In ECAS-BDETS, we assume the user and the regional manager are semi-honest. It means that they will run the protocol honestly, but they will collect information from other users maliciously for forged identity. According to the requirements of the identity authentication scheme, we present security goals for a blockchain-based energy trading system.

  • Correctness. We require that the identity authentication process is correct. Namely, if both of the user and the regional manager follow the proposed protocol, the identity authentication can be verified.

  • Unforgeability. In our scheme, the identity of a legitimate user will not be forged. A forged identity will not pass verification.

  • Privacy. User identity information will be hidden. The identity of the user in our scheme is replaced by the value of the root node of a Merkle tree. Neither the regional manager nor other users will know the true identity of the user.

Remark 1

Because the semi-honest model is more common in actual production and life, it is necessary to consider the semi-honest opponent alone, so we choose the semi-honest model.

Remark 2

The participants in the semi-honest model follow the execution of the protocol, but preserve the intermediate computed state of the protocol.

Our construction

ECAS-BDETS consists of two parts: one is the regional manager, anthrone is user. Both the regional manager and the user are considered nodes. We assume that every regional manager has a key pair (PkM,SkM) and the user has a key pair (Pki,Ski). Three operating steps namely, process of journalizing, the user registration, and identity authentication are described as follows.

Process of journalizing

In the accounting process, the consensus mechanism is the most important. In bitcoin, the proof of work (PoW) and the proof of stake (PoS) are used for gaining the right to account. Since our scheme is based on edge calculations, we regard the participants in the blockchain as nodes and use the credit score to obtain the accounting permission. In order to avoid some people have more opportunities to get higher credit score, we randomly select one of the nodes with honor values greater than or equal to k each time.

  1. 1.

    The initial credit score for each transportation is n. In the first round of voting, because the credit score is the same, each node randomly selects a node as the accounting node, and the one with the most votes will be the bookkeeper.

  2. 2.

    If there is a transaction, in the end of every transaction, both parties give each other a score s according to each other’s performance in this activity. The score range is [−β,β].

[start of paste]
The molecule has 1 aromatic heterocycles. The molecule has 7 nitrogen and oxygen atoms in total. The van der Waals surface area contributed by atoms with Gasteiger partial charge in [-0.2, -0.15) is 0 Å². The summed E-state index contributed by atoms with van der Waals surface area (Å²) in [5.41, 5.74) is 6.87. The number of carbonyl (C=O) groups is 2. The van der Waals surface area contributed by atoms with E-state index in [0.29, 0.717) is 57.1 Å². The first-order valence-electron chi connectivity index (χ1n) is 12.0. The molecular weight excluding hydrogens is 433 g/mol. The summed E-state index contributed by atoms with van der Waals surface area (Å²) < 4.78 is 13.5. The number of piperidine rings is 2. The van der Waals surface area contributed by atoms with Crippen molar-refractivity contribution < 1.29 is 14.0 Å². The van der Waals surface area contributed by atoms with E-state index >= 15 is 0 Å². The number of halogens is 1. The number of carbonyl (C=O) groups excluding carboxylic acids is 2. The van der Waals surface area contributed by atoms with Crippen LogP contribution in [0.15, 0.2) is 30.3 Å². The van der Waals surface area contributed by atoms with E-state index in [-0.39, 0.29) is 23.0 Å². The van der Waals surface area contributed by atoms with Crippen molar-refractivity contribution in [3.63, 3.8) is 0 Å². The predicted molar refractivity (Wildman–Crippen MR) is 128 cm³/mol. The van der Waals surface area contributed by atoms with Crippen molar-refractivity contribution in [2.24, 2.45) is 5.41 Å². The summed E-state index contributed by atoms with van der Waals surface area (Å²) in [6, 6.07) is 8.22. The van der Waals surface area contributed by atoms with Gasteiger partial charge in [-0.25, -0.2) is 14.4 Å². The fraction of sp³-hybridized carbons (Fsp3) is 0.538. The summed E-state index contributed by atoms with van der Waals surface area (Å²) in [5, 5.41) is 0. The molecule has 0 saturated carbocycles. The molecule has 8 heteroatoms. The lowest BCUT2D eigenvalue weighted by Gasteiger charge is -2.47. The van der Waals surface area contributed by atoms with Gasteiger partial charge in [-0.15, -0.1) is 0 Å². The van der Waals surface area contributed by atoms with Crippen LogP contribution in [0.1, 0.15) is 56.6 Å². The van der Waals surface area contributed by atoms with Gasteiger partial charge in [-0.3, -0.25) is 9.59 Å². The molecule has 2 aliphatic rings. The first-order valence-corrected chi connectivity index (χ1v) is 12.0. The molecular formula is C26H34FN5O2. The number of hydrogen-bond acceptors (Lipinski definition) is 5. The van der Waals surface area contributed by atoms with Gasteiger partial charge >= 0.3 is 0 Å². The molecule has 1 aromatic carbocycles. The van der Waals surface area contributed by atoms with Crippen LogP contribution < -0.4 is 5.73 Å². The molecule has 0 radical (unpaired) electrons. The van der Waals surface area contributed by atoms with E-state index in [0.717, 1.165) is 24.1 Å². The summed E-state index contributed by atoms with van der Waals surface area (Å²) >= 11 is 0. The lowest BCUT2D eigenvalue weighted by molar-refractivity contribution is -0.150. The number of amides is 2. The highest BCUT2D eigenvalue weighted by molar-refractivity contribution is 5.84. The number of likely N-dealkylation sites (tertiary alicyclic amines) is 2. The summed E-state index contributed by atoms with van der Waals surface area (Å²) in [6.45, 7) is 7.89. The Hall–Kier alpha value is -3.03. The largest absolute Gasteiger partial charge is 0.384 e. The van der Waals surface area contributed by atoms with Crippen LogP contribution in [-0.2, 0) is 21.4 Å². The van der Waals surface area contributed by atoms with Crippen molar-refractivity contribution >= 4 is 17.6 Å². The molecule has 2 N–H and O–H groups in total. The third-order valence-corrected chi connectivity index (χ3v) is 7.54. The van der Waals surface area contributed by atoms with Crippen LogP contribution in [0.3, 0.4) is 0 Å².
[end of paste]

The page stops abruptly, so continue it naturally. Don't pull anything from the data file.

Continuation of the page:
3. 3.

    Node generates the signature Sign(s,t) for the credit score and sends the signature to bookkeeper, where t is the current time.

  4. 4.

    Bookholder receives the signature; he first checks if the signature is valid. If it is valid, he broadcasts the credit score computed below in the blockchain.

    $$C=\alpha*n+(1-\alpha)*s {,} $$

    where n is the credit score before this transaction, s is the score in the current accounting period and α is a number with range [0,1], representing a weight value.

Remark 3

This value can be adjusted as needed. If you think the previous credit is more important, you can take a larger value. If you think the current credit score is more important, you can take a smaller value.

User registration

Firstly, a new user should choose a manager which she belongs to and sends the registration request to the regional manager. The regional manager helps her register with her identification through an interactive protocol. The sketch of the protocol as shown in Fig. 3 and detail described as follows.

  • User

    Fig. 3
    figure3

    Sketch of the protocol. This is an interactive protocol between the regional manager and the user

    User O does the following:

    1. 1.

      O generates a tag Tag=tag(name,sk) for her name by using her private key.

    2. 2.

      Then, she encrypts the detailed identity information (i.e. tag, address, email address, phone no.) with the manager’s public key, obtained

      $$\phi_{1}=E_{PK_{M}(Tag,address, emaiaddress, phone NO.)} {.} $$
    3. 3.

      Next, O computes the signature Sig(Tag,tr), where tr is the current time.

    4. 4.

      Finally, O sends the ϕ1 and the signature Sig to the manager M.

  • Regional manager

    The regional manager (M) does the flowing while receiving the request:

    1. 1.

      M decrypts the ϕ1 and obtains the user’s information including:

      $$\{ Tag, address, emaiaddress, phone NO.\}. $$
    2. 2.

      Then, M checks if tr and the signature Sig are valid.

    3. 3.

      If all are valid, M generates a Merkle tree for user’s information as shown below

      $$\begin{array}{l} H_{11}=H(tag(name)),\\ H_{12}=H(address),\\ H_{21}=H(emailaddress),\\ H_{22}=H(phone NO.),\\ H_{1}=H(H_{11},H_{12}),\\ H_{2}=H(H_{21},H_{22}),\\ H_{0}=H(H_{1},H_{2}). \end{array} $$
    4. 4.

      Finally, M broadcasts the H0 in the blockchain.

The user’s registration process is shown in Fig. 4.

Fig. 4
figure4

The registration of user. Generate a value for each user by using Merkle tree

Remark 4

In order to protect the privacy of user, we hide the user’s name by using Tag. The user generates a Tag for her name by using her private key.

Remark 5

There are many details information of the user. For the sake of simplicity, we have only selected four parameters Tag,address,emaiaddress,phoneNO.. The case of multiple parameters can be obtained in the same way.